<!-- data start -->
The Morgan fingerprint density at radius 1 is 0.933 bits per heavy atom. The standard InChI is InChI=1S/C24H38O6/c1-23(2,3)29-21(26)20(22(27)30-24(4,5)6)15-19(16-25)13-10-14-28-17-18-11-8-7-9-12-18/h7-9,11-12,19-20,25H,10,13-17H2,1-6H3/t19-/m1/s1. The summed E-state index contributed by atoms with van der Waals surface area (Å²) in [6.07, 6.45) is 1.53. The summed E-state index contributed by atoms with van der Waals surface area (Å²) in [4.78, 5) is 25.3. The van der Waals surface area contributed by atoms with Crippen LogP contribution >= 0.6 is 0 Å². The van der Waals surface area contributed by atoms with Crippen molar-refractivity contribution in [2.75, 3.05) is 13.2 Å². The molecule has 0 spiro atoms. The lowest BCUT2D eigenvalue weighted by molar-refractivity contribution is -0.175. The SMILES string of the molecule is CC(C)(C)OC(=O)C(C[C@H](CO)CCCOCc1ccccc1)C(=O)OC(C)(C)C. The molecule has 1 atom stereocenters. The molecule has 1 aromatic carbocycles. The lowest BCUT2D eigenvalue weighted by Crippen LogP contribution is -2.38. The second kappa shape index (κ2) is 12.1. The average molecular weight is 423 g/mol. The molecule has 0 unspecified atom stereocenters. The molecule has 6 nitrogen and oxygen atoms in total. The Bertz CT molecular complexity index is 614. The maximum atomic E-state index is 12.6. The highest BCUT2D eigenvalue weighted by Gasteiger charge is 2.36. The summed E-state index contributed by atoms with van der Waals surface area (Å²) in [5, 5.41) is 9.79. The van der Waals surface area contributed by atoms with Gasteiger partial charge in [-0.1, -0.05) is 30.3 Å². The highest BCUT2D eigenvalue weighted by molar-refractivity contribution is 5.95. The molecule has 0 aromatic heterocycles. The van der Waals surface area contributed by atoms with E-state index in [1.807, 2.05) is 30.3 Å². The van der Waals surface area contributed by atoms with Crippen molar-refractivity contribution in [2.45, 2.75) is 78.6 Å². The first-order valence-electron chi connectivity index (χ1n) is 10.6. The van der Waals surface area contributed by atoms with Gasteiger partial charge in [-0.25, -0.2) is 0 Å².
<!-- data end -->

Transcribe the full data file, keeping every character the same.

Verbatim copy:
The Morgan fingerprint density at radius 1 is 0.933 bits per heavy atom. The standard InChI is InChI=1S/C24H38O6/c1-23(2,3)29-21(26)20(22(27)30-24(4,5)6)15-19(16-25)13-10-14-28-17-18-11-8-7-9-12-18/h7-9,11-12,19-20,25H,10,13-17H2,1-6H3/t19-/m1/s1. The summed E-state index contributed by atoms with van der Waals surface area (Å²) in [6.07, 6.45) is 1.53. The summed E-state index contributed by atoms with van der Waals surface area (Å²) in [4.78, 5) is 25.3. The van der Waals surface area contributed by atoms with Crippen LogP contribution >= 0.6 is 0 Å². The van der Waals surface area contributed by atoms with Crippen molar-refractivity contribution in [2.75, 3.05) is 13.2 Å². The molecule has 0 spiro atoms. The lowest BCUT2D eigenvalue weighted by molar-refractivity contribution is -0.175. The SMILES string of the molecule is CC(C)(C)OC(=O)C(C[C@H](CO)CCCOCc1ccccc1)C(=O)OC(C)(C)C. The molecule has 1 atom stereocenters. The molecule has 1 aromatic carbocycles. The lowest BCUT2D eigenvalue weighted by Crippen LogP contribution is -2.38. The second kappa shape index (κ2) is 12.1. The average molecular weight is 423 g/mol. The molecule has 0 unspecified atom stereocenters. The molecule has 6 nitrogen and oxygen atoms in total. The Bertz CT molecular complexity index is 614. The maximum atomic E-state index is 12.6. The highest BCUT2D eigenvalue weighted by Gasteiger charge is 2.36. The summed E-state index contributed by atoms with van der Waals surface area (Å²) in [5, 5.41) is 9.79. The van der Waals surface area contributed by atoms with Gasteiger partial charge in [-0.1, -0.05) is 30.3 Å². The highest BCUT2D eigenvalue weighted by molar-refractivity contribution is 5.95. The molecule has 0 aromatic heterocycles. The van der Waals surface area contributed by atoms with E-state index in [1.807, 2.05) is 30.3 Å². The van der Waals surface area contributed by atoms with Crippen molar-refractivity contribution in [2.45, 2.75) is 78.6 Å². The first-order valence-electron chi connectivity index (χ1n) is 10.6. The van der Waals surface area contributed by atoms with Gasteiger partial charge in [-0.25, -0.2) is 0 Å².